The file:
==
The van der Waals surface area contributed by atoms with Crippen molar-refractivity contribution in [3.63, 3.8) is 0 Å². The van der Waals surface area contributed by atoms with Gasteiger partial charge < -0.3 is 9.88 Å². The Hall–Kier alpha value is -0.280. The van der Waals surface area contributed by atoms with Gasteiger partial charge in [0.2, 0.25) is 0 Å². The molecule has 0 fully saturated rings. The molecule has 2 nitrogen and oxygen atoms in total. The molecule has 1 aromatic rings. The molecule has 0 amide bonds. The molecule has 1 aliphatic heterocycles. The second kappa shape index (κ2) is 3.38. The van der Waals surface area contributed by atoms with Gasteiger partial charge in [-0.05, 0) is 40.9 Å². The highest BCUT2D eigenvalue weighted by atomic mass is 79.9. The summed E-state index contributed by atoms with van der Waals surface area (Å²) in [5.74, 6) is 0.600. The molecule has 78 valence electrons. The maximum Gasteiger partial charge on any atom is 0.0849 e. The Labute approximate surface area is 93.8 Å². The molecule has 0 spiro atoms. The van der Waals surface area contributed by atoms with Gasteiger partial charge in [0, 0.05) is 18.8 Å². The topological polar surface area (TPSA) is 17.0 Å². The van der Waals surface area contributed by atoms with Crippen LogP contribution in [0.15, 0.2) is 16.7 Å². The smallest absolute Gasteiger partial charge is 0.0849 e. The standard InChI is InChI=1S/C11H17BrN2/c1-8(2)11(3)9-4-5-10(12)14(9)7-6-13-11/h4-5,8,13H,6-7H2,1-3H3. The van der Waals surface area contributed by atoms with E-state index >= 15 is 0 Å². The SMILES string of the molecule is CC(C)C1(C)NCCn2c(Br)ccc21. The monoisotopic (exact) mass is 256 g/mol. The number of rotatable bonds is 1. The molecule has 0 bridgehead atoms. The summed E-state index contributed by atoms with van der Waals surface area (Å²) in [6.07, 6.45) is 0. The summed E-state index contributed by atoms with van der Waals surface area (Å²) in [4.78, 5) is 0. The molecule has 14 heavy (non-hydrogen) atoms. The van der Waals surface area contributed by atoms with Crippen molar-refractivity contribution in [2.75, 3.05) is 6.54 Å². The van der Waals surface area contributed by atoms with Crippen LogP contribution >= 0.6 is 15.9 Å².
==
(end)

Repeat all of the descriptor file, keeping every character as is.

The van der Waals surface area contributed by atoms with Crippen molar-refractivity contribution in [3.63, 3.8) is 0 Å². The van der Waals surface area contributed by atoms with Gasteiger partial charge < -0.3 is 9.88 Å². The Hall–Kier alpha value is -0.280. The van der Waals surface area contributed by atoms with Gasteiger partial charge in [0.2, 0.25) is 0 Å². The molecule has 0 fully saturated rings. The molecule has 2 nitrogen and oxygen atoms in total. The molecule has 1 aromatic rings. The molecule has 0 amide bonds. The molecule has 1 aliphatic heterocycles. The second kappa shape index (κ2) is 3.38. The van der Waals surface area contributed by atoms with Gasteiger partial charge in [-0.05, 0) is 40.9 Å². The highest BCUT2D eigenvalue weighted by atomic mass is 79.9. The summed E-state index contributed by atoms with van der Waals surface area (Å²) in [5.74, 6) is 0.600. The molecule has 78 valence electrons. The maximum Gasteiger partial charge on any atom is 0.0849 e. The Labute approximate surface area is 93.8 Å². The molecule has 0 spiro atoms. The van der Waals surface area contributed by atoms with Gasteiger partial charge in [0, 0.05) is 18.8 Å². The topological polar surface area (TPSA) is 17.0 Å². The van der Waals surface area contributed by atoms with Crippen LogP contribution in [0.15, 0.2) is 16.7 Å². The smallest absolute Gasteiger partial charge is 0.0849 e. The standard InChI is InChI=1S/C11H17BrN2/c1-8(2)11(3)9-4-5-10(12)14(9)7-6-13-11/h4-5,8,13H,6-7H2,1-3H3. The van der Waals surface area contributed by atoms with E-state index >= 15 is 0 Å². The SMILES string of the molecule is CC(C)C1(C)NCCn2c(Br)ccc21. The monoisotopic (exact) mass is 256 g/mol. The number of rotatable bonds is 1. The molecule has 0 bridgehead atoms. The summed E-state index contributed by atoms with van der Waals surface area (Å²) in [6.07, 6.45) is 0. The summed E-state index contributed by atoms with van der Waals surface area (Å²) in [4.78, 5) is 0. The molecule has 14 heavy (non-hydrogen) atoms. The van der Waals surface area contributed by atoms with Crippen molar-refractivity contribution in [2.75, 3.05) is 6.54 Å². The van der Waals surface area contributed by atoms with Crippen LogP contribution >= 0.6 is 15.9 Å².